Throughout the year of 2011, about 2,650 teens in the United States between the age of sixteen and nineteen were killed and almost 292,000 were treated in emergency departments for injuries involved with motor-vehicle accidents (“Teen Drivers: Get the Facts” par. 2). Basically, seven teens die every day from motor-vehicle injuries. The risks of these accidents are becoming higher each year among the teen age group. Research has shown, teens in the United States between sixteen and nineteen have a fatality rate four times higher than adults twenty five to twenty nine (Cole, Wendy). Teens are more likely to underestimate dangerous situations or not even recognize a hazardous situation. Distractions of cell phones, impaired driving due to alcohol, and lack of experience due to brain development contribute to motor- vehicle accidents caused from teen drivers.
Teen driver’s affect other people on the road by speeding for a show, distractions from the cell phone, or the radio, and texting and driving.
There was another student death as a result of a car accident in 2011. It is a common fact that teen drivers have higher accident instance rates than their adult counterparts, due to a plethora of factors. First, teen drivers have not been driving for as long and do not have all of the experience that adult drivers have. Also, the incidence rate of accidents increases with the amount of teen passengers in the car. In a study done by the Center for Research and Policy at Johns Hopkins University researchers found that, “The highest death rate (5.61 per 10 million trips) was observed among drivers aged 16 years carrying 3 or more passengers” (Chen). Because of the multiple deaths and injuries caused by traveling to canning destinations, as well as the fact that Penn State students are a high-risk population for car accidents, it’s unsurprising that safety concerns are shared by Penn State administration members, parents, and students alike.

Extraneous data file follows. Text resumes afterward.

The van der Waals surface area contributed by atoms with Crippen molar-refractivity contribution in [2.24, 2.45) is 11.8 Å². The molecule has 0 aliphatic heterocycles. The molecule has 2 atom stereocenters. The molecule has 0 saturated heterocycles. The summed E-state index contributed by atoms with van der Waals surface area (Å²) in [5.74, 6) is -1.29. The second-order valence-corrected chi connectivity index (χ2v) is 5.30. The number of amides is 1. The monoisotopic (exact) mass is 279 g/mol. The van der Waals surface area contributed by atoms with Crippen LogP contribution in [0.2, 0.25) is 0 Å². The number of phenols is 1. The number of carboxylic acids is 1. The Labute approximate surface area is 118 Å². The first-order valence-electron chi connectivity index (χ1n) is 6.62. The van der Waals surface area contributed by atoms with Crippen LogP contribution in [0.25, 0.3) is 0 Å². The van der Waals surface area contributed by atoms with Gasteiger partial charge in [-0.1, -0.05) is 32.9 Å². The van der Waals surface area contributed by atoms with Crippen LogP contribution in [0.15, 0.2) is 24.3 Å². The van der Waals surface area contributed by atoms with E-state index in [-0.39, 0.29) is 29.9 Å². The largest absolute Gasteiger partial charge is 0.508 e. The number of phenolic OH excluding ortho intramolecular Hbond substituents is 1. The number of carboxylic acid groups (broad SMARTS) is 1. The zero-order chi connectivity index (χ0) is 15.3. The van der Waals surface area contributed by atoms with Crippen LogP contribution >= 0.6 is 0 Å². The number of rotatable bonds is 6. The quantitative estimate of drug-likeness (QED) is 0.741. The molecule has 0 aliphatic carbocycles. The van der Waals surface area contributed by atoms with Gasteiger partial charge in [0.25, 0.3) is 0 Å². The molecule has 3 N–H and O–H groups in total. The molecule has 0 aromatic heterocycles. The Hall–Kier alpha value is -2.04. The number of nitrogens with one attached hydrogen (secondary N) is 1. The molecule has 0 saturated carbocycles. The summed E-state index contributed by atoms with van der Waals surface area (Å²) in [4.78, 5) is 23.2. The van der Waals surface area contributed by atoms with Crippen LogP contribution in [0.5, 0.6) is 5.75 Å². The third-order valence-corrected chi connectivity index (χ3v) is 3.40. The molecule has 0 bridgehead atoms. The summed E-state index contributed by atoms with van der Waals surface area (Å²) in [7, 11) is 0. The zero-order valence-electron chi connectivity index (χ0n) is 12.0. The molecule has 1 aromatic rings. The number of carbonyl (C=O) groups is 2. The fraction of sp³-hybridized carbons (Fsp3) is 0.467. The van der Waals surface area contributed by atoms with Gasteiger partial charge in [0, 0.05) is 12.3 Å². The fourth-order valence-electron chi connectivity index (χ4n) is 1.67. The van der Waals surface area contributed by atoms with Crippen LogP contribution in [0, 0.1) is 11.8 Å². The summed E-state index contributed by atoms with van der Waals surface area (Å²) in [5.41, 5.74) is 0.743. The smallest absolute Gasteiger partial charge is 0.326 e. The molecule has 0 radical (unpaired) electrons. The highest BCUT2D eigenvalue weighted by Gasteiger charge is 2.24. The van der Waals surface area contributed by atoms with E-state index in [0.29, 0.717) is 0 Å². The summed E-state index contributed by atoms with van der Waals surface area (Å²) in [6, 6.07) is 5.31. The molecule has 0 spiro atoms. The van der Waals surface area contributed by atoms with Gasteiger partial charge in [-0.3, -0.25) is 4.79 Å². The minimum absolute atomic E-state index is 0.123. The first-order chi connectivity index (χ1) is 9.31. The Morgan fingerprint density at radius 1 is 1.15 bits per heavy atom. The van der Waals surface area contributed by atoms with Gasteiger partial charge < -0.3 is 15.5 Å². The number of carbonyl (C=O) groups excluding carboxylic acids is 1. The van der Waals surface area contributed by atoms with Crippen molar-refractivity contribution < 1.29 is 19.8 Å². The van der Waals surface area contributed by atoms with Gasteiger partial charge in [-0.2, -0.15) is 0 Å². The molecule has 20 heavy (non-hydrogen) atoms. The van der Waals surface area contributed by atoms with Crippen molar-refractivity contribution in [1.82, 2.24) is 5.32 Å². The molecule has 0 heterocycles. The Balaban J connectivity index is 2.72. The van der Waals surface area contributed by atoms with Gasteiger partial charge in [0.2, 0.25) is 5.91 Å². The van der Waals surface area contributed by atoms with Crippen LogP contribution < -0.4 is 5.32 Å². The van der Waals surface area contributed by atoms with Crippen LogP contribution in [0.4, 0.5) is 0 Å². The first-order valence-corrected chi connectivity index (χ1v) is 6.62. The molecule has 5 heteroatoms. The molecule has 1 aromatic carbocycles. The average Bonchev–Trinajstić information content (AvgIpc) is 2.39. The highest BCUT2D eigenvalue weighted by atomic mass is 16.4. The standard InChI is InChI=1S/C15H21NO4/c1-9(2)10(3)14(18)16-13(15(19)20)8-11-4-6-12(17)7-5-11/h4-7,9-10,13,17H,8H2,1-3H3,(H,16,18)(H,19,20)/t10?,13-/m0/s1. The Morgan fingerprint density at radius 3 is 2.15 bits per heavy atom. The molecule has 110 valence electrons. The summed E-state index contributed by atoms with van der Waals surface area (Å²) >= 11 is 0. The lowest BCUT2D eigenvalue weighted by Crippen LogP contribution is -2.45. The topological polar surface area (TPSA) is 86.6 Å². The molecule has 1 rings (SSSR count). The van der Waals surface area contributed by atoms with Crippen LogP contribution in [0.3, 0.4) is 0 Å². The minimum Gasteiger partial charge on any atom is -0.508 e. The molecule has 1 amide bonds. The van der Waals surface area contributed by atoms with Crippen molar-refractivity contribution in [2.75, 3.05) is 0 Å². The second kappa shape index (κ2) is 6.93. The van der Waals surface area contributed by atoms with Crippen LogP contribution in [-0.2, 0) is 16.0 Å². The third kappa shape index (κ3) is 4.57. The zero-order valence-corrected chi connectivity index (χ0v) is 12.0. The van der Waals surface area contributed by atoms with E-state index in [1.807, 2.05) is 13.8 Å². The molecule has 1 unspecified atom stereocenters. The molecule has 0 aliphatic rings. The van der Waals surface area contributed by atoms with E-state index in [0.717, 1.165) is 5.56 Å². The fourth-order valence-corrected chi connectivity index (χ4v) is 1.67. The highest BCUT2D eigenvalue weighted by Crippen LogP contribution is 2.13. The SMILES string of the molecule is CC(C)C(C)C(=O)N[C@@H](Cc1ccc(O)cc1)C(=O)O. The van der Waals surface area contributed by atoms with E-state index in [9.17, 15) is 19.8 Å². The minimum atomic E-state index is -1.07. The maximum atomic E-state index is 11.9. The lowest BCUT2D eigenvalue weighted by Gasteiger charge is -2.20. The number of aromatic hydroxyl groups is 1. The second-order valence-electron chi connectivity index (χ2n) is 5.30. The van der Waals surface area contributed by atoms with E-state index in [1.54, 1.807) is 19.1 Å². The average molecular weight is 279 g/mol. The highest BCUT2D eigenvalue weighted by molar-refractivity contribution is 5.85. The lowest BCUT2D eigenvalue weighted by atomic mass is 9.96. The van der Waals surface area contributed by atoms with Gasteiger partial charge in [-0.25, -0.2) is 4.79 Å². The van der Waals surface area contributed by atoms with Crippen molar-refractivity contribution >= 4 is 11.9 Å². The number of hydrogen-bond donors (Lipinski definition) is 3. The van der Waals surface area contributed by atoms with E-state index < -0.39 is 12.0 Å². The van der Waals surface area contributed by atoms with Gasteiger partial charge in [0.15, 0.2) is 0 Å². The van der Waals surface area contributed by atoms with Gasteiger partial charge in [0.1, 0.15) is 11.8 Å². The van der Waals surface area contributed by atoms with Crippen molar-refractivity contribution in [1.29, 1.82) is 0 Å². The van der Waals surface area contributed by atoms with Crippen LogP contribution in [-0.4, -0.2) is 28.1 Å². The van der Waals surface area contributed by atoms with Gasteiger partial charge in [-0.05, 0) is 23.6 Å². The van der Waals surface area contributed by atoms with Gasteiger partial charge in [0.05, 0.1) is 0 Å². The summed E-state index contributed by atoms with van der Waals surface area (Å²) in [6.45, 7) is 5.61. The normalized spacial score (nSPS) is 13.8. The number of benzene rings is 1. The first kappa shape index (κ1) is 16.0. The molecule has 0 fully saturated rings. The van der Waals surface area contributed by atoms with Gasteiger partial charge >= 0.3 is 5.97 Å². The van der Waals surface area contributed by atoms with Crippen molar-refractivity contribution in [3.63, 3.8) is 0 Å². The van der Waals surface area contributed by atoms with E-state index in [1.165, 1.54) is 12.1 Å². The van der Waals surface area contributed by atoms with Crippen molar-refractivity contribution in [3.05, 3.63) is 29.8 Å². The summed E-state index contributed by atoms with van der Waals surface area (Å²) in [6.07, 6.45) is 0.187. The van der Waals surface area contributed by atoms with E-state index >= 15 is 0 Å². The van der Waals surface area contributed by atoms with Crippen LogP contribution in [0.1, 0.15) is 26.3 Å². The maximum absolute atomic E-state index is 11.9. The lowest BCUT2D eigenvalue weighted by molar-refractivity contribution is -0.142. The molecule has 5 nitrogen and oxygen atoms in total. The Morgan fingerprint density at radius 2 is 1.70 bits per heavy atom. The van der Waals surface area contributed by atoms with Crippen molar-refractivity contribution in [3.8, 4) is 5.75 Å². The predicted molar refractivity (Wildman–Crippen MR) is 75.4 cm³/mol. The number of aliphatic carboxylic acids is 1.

The national Highway traffic safety Administrations state that “In 2008, 12 percent (5,864) of all drivers involved in fatal crashes (50,186) were young drivers of age 15 to 20 years old. Also that 14 percent (1,429,000) of all drivers involved in police-reported crashes (10,081,000) were young drivers.” It’s a small fraction compared to the fatal crashed made by people between the ages of 25 and 54. However, between the ages of 21 and 24 have the third least fatal crashes made. It is concluded that after a certain point in time of learning and experience on the road that one can get better. Sometimes a person needs to be able to drive at a younger age, and not only to
Teens tend to be safer drivers then their middle-aged counter parts. The number of 15-20-year-old drivers in 2008 in single-vehicle crashes made up 14%, multi-vehicle was 10.4%, and 15-20year old drivers made up 11.9% of all fatal crashes; while the more middle aged 25-34year old drivers consisted of 20.9% for single vehicle crashes, 19% of all multi-vehicle crashes, and 19.8% of all fatal crashes, immensely higher stats then the teen drivers. This shows that teens are by far safer drivers then the middle aged, mature, adults.
Risk-taking involves making decisions with uncertain good or bad effects. Risk taking among teenagers has psychological and physiological determinants. The most common psychological factors that result to harmful risk-taking are acting brave, not caring for the outcome of one’s actions, thinking that oneself is resistant to harm, wanting to belong to a group, being scared not to take risks, and wanting to feel thrills and excitement.